In 1979, Berry and Balazs theoretically demonstrated that the Airy wave packet is a solution of the Schrödinger equation for a free particle [35]. Later, Gori and co-workers investigated the time-dependent Schrödinger equation for a particle moving under the action of uniform force, and demonstrated that the Airy wave function is also a solution in this case [36]. Due to the analogy between the Schrödinger equation in quantum mechanics and the paraxial wave equation in optics, the possible extension of the Airy wave function into optical regime was also discussed in [36]. In 2007, Siviloglou et. al first theoretically predicted and experimentally observed the Airy waves/beams in optical regime [37,38]. Since then, considerable attention has been paid to such deterministic Airy optical waves.

One of the intriguing propagation characteristics of Airy beams is that its field structure takes the curved parabolic trajectory (self-acceleration) along the propagation axis even in the absence of any refractive index potential [38–40]. Owing to their unique features, the Airy beams have found important applications in optical manipulation [41–43], plasma guidance [44], and optical imaging [45,46]. In addition, Airy beams are the diffraction-free solutions of the paraxial wave equation in one or two transverse dimensions. Thus the ideal Airy beam is propagation-invariant and possesses self-healing properties [47], which is very important for propagation in turbulence or in other random environments. The detailed review for the Airy waves and their applications can be found in [48] and references therein. The ideal Airy beams carry infinite amount of energy and therefore cannot be realized experimentally. The practically accessible, experimentally synthesized Airy beams are truncated by suitable, typically exponentially decaying functions. Although such Airy beams can preserve non-diffracting and self-accelerating characteristics over a certain intermediate distance, their far-field beam profiles will degrade to Gaussian-like shape due to the diffraction effects imposed by the truncating screen.

The aim of this paper is to introduce a more general analytical model (as compared with that in [30] and [31]) for a DOC producing the Airy spectral density profile in the far field (but having Gaussian shape in the source plane), that exactly matches its deterministic counterpart [38]. The derived DOC is a complex-valued function whose amplitude is the fourth-order root of a Lorentz-Gaussian function and its phase contains a cubic, a Gouy, and a linear phase terms. For this, two methods, the inverse Fourier transform and the sliding function method are applied and shown to produce equivalent results. The propagation of such a partially coherent beam through an ABCD optical system is investigated and shows that the Airy-like spectral density pattern is formed in the far field or in the focal plane. Furthermore, a random source radiating to the Airy-like far-field spectral density is experimentally generated via an optical arrangement involving a single spatial light modulator (SLM). The complex DOC is then measured using the generalized Hanbury Brown and Twiss (HBT) type experiment. The focusing properties of the source and the trajectory of the main lobe passing through a single lens depending on the parameters of the source DOC are also examined experimentally.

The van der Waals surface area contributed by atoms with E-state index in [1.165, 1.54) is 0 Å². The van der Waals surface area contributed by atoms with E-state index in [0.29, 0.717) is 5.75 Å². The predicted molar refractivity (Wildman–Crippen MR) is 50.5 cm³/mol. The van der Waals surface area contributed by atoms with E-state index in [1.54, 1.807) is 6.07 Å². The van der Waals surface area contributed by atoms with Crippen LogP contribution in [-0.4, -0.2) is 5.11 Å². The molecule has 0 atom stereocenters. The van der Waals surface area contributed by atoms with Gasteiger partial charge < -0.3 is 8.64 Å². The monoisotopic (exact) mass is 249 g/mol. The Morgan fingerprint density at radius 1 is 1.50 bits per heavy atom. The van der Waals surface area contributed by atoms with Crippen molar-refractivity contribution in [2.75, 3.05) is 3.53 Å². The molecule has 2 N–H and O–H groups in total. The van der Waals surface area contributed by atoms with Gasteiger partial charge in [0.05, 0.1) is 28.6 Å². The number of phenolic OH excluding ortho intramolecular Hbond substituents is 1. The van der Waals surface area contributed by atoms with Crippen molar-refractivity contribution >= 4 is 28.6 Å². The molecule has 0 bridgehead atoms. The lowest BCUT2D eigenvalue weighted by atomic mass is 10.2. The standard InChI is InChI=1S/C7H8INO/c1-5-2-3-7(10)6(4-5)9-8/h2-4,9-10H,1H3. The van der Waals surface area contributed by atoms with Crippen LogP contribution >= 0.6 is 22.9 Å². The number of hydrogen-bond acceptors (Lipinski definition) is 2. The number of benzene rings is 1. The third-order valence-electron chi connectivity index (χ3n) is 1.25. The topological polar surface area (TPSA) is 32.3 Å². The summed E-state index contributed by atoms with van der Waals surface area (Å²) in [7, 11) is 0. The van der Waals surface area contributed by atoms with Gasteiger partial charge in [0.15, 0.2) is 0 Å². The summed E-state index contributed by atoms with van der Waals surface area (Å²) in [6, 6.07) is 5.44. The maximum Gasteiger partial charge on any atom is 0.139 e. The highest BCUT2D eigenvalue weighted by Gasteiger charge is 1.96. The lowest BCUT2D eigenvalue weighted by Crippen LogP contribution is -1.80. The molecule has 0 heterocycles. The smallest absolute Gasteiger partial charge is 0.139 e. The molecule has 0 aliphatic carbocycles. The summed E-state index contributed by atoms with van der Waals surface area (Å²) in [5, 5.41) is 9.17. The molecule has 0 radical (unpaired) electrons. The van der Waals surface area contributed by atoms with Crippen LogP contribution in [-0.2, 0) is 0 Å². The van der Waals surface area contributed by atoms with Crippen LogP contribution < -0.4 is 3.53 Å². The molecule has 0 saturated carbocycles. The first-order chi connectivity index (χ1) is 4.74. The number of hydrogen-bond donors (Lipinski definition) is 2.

## 2. Theoretical model of a random source generating Airy-like spectral density in the far field

Let us consider a scalar, stochastic beam-like field, propagating from source plane ($z = 0$) to the half space ($z \;>\; 0$). According to the optical coherence theory in the space-frequency domain [49], the second-order statistics of the field in the source plane are characterized by the cross-spectral density (CSD) function specified at two points $\mathbf {r}_1$ and $\mathbf {r}_2$

*Modified Complex Lorentz-Gaussian Correlated*(MCLGC) source. A straightforward comparison shows that, apart from the two last phase factors, and some re-definition of parameters, the DOC in Eq. (8) has a similar form to that of [31]. It follows from Eq. (8) that the CSD function is separable with respect to $(x_1, x_2)$ and $(y_1, y_2)$, and the spectral density $S_0(\mathbf {r}) = W_0(\mathbf {r},\mathbf {r})$ in the source plane is of a Gaussian profile.

Let us examine in greater detail the structure of the DOC in Eq. (8). Its magnitude is a fourth-order square root of a Lorentz-Gauss function being even. The phase contains three terms. The first one is a cubic phase which plays an important role for generating an Airy beam pattern in the far field. The second term represents the phase delay associated with the difference of $x_1$ and $x_2$, similar to the Gouy phase but depending on the difference of transverse coordinates (we may term it as the DOC Gouy phase). The last one is the tilt phase determined the mean propagation axis of the beam in the defined coordinate system. Further, if we expand the second phase term $\varphi (x)$ in the Taylor series: $\varphi (x) = x - x^3 /3 + x^5/5 -\cdots$, it also contains the tilt phase term: $x_d/4a_0^{3/2} \delta _0$. By combining the tilt phases in the second and the third phase terms, we obtain the mean propagation direction of the MCLGC beam with respect to the $z$-axis to be $\theta _{x(y)} = (1/4a_0^{3/2} - a_0^{3/2}) /k\delta _0$, where $k = 2\pi /\lambda$ is the wavenumber of a light beam with $\lambda$ being the wavelength.